This Government is committed to putting the wellbeing of current and future generations of New Zealanders at the heart of everything we do.
In 2019, we delivered our first Wellbeing Budget. This marked an important milestone in the Government's programme of change and introduced new ways of making Budget decisions based on what matters to New Zealanders.
Budget 2019 invested in a package of initiatives that were developed across agencies, drawing on sector expertise and using a broad set of indicators to measure progress in a number of areas and, as well as investing in critical services and infrastructure, focused investment around the five Budget Priorities.
It represented a critical first step for embedding wellbeing into the way we work, made meaningful progress towards breaking down agency silos and balanced the needs of present generations, at the same time as considering the long-term impacts for future generations.
Achieving genuine and enduring change in the way Budgets and policies are developed takes time. We know that we cannot meaningfully address long-term problems like child poverty, inequality and climate change through a single Budget. This is why the Government committed to taking a wellbeing approach to Budget 2020 and beyond to build on the successes of our first Wellbeing Budget.
With the outbreak of COVID-19, New Zealand now faces a 1-in-100 year health and economic challenge. The pandemic continues to evolve, and it has already caused enormous social and economic disruption. It has required agility on the part of New Zealanders, the Government included.
We have quickly reoriented the Budget 2020 package to focus on maintaining critical support for existing public services and supporting key infrastructure investments. This has meant putting ‘on ice' new initiatives under priority spending areas that were announced in the Budget Policy Statement. We may well return to these projects, but for now our focus is on our response, recovery and rebuild from COVID-19.
Despite record investment over the past two years, core public services were already facing rising demand and prices prior to COVID-19 owing to previous underfunding. These pressures have only increased, so it remains critical we address them to maintain the vital public services New Zealand needs to overcome COVID-19. This investment will complement and support our targeted COVID-19 response and recovery measures.
Budget 2020 provides almost $5.6 billion for the health sector, so it can respond to the pandemic while maintaining the sustainable delivery of existing services. This investment includes $3.9 billion of operating funding for the 20 District Health Boards (DHBs) across New Zealand. This represents the largest ever annual investment in our DHBs and will ensure they can continue providing essential health services for our growing and changing population.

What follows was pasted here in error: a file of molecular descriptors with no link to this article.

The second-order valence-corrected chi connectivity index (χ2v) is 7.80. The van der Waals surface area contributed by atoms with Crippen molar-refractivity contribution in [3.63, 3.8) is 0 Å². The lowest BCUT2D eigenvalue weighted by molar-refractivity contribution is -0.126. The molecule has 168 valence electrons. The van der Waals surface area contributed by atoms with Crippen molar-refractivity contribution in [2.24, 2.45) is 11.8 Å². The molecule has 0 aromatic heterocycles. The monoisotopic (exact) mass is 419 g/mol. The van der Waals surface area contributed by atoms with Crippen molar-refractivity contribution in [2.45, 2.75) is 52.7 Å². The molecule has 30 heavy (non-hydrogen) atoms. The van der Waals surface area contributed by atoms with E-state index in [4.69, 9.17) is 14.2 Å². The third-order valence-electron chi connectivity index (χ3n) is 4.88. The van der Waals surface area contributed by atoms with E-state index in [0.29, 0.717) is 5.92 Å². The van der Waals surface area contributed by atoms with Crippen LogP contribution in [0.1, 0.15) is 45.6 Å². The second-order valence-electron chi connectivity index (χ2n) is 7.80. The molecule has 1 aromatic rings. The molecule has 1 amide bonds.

Budget 2020 also invests $1.6 billion in both government and non-government social services, which will support New Zealanders' education, employment and housing outcomes. This includes providing $183 million for Family Violence Services. This is the largest funding boost for these service providers in over a decade. It will enable these providers to recruit and develop highly capable staff and respond to the demands they are facing, provide support to safe houses, resource crisis response services for victims of family violence and those experiencing elder abuse and support treatment and help for family violence perpetrators. It also builds on the $311 million we invested in Budget 2019 to increase family and sexual violence prevention, grow essential workforces and build effective responses to violence in every community.
This year we have not included a Wellbeing Outlook, as we did last year. This is because our primary focus is our response to the rapidly changing economic impacts of COVID-19 and its immediate impacts on wellbeing. We will be able to provide the Outlook when circumstances become more stable, enabling more accurate measurement and analysis.
The Government remains committed to its wellbeing agenda. While the Budget initiatives presented today are different to the second Wellbeing Budget we had planned, the aims behind them remain the same: prioritising the wellbeing of current and future generations of New Zealanders.